4 July 2014
Biological basis for magic mushrooms' mind-expansion revealed
by Will Parker
For the first time, researchers have measured the level of entropy for different networks in the brain under the influence of psilocybin, the psychedelic chemical in magic mushrooms. They found that activity in the more primitive brain network linked to emotional thinking became more pronounced - a pattern of activity similar to that observed in people who are dreaming.
Psychedelic drugs are unique among other psychoactive chemicals in that users often describe "expanded consciousness," including enhanced associations, vivid imagination and dream-like states. To explore the biological basis for this experience, researchers analyzed brain imaging data from 15 volunteers who were given psilocybin intravenously while they lay in a functional magnetic resonance imaging scanner. Volunteers were scanned under the influence of psilocybin and when they had been injected with a placebo.
"What we have done in this research is begin to identify the biological basis of the reported mind expansion associated with psychedelic drugs," said researcher Robin Carhart-Harris, from Imperial College London. "I was fascinated to see similarities between the pattern of brain activity in a psychedelic state and the pattern of brain activity during dream sleep, especially as both involve the primitive areas of the brain linked to emotions and memory. People often describe taking psilocybin as producing a dreamlike state and our findings have, for the first time, provided a physical representation for the experience in the brain."
Carhart-Harris examined variation in the amplitude of fluctuations in what is called the blood-oxygen level dependent signal, which tracks activity levels in the brain. This revealed that activity in important brain networks linked to high-level thinking in humans becomes unsynchronized and disorganized under psilocybin. One particular network that was especially affected plays a central role in the brain, essentially "holding it all together," and is linked to our sense of self.
Conversely, activity in the different areas of a more primitive brain network became more synchronized under the drug, indicating they were working in a more coordinated, "louder" fashion. The network involves areas of the hippocampus, associated with memory and emotion, and the anterior cingulate cortex which is related to states of arousal.
As part of the new study, published in the journal Human Brain Mapping, the researchers applied a measure called entropy. This was originally developed by physicists to quantify lost energy in mechanical systems, but entropy can also be used to measure the range or randomness of a system. For the first time, researchers computed the level of entropy for different networks in the brain during the psychedelic state.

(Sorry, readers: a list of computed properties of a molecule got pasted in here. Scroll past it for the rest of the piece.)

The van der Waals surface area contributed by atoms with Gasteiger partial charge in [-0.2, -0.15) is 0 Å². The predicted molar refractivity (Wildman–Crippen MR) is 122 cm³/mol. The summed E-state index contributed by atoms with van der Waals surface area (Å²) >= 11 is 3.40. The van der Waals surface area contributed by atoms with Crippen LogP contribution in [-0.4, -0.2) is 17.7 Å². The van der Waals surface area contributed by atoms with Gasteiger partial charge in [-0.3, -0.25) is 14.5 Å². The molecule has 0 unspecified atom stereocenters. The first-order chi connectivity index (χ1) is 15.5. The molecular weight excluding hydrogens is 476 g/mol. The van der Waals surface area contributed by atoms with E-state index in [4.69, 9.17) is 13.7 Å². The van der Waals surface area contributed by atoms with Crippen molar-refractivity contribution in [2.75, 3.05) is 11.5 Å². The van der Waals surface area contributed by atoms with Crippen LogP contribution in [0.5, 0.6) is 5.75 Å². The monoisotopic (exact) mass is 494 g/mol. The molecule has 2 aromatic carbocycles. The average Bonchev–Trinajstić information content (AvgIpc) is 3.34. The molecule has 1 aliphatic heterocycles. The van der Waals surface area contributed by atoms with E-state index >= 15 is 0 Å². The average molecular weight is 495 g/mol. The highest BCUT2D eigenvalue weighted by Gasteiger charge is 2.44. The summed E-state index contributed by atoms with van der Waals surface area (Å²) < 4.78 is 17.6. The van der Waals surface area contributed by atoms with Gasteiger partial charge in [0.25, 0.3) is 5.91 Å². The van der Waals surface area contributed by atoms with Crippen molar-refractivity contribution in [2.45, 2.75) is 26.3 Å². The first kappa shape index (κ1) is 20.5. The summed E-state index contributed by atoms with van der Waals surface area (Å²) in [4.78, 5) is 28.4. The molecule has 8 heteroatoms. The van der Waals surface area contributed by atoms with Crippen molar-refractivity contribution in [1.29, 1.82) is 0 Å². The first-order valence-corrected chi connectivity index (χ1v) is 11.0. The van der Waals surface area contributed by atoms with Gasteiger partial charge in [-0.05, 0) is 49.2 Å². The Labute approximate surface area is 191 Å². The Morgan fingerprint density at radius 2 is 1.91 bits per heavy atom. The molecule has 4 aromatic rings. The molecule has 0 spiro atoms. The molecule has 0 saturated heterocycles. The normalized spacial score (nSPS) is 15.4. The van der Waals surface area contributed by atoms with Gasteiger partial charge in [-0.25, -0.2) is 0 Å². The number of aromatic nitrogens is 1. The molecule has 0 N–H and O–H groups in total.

This revealed a remarkable increase in entropy in the more primitive network, indicating there was an increased number of patterns of activity that were possible under the influence of psilocybin. "It seemed the volunteers had a much larger range of potential brain states that were available to them, which may be the biophysical counterpart of mind expansion reported by users of psychedelic drugs," said co-researcher Enzo Tagliazucchi, from Goethe University.
Previous research has suggested that there may be an optimal number of dynamic networks active in the brain, neither too many nor too few. This may provide evolutionary advantages in terms of optimizing the balance between the stability and flexibility of consciousness. The mind works best at a critical point when there is a balance between order and disorder and the brain maintains this optimal number of networks. However, when the number goes above this point, the mind tips into a more chaotic regime where there are more networks available than normal. The new findings suggest that psilocybin can manipulate this critical operating point.
"Learning about the mechanisms that underlie what happens under the influence of psychedelic drugs can also help to understand their possible uses," said Carhart-Harris. "We are currently studying the effect of LSD on creative thinking and we will also be looking at the possibility that psilocybin may help alleviate symptoms of depression by allowing patients to change their rigidly pessimistic patterns of thinking. Psychedelics were used for therapeutic purposes in the 1950s and 1960s but now we are finally beginning to understand their action in the brain and how this can inform how to put them to good use."
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Source: Imperial College London